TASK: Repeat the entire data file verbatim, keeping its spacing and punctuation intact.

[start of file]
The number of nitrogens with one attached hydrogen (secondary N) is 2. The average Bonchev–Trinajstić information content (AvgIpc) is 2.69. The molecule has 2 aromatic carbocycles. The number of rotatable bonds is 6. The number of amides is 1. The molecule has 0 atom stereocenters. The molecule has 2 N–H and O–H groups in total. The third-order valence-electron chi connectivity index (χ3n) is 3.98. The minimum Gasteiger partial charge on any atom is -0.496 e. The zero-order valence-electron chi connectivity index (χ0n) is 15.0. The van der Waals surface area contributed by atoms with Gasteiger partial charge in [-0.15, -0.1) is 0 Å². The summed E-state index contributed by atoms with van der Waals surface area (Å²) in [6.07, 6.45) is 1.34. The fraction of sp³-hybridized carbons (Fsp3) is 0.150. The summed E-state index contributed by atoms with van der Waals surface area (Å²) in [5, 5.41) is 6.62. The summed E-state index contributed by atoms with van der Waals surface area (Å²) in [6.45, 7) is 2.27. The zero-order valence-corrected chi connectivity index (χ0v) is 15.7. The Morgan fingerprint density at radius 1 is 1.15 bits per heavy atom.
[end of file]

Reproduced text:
The number of nitrogens with one attached hydrogen (secondary N) is 2. The average Bonchev–Trinajstić information content (AvgIpc) is 2.69. The molecule has 2 aromatic carbocycles. The number of rotatable bonds is 6. The number of amides is 1. The molecule has 0 atom stereocenters. The molecule has 2 N–H and O–H groups in total. The third-order valence-electron chi connectivity index (χ3n) is 3.98. The minimum Gasteiger partial charge on any atom is -0.496 e. The zero-order valence-electron chi connectivity index (χ0n) is 15.0. The van der Waals surface area contributed by atoms with Gasteiger partial charge in [-0.15, -0.1) is 0 Å². The summed E-state index contributed by atoms with van der Waals surface area (Å²) in [6.07, 6.45) is 1.34. The fraction of sp³-hybridized carbons (Fsp3) is 0.150. The summed E-state index contributed by atoms with van der Waals surface area (Å²) in [5, 5.41) is 6.62. The summed E-state index contributed by atoms with van der Waals surface area (Å²) in [6.45, 7) is 2.27. The zero-order valence-corrected chi connectivity index (χ0v) is 15.7. The Morgan fingerprint density at radius 1 is 1.15 bits per heavy atom.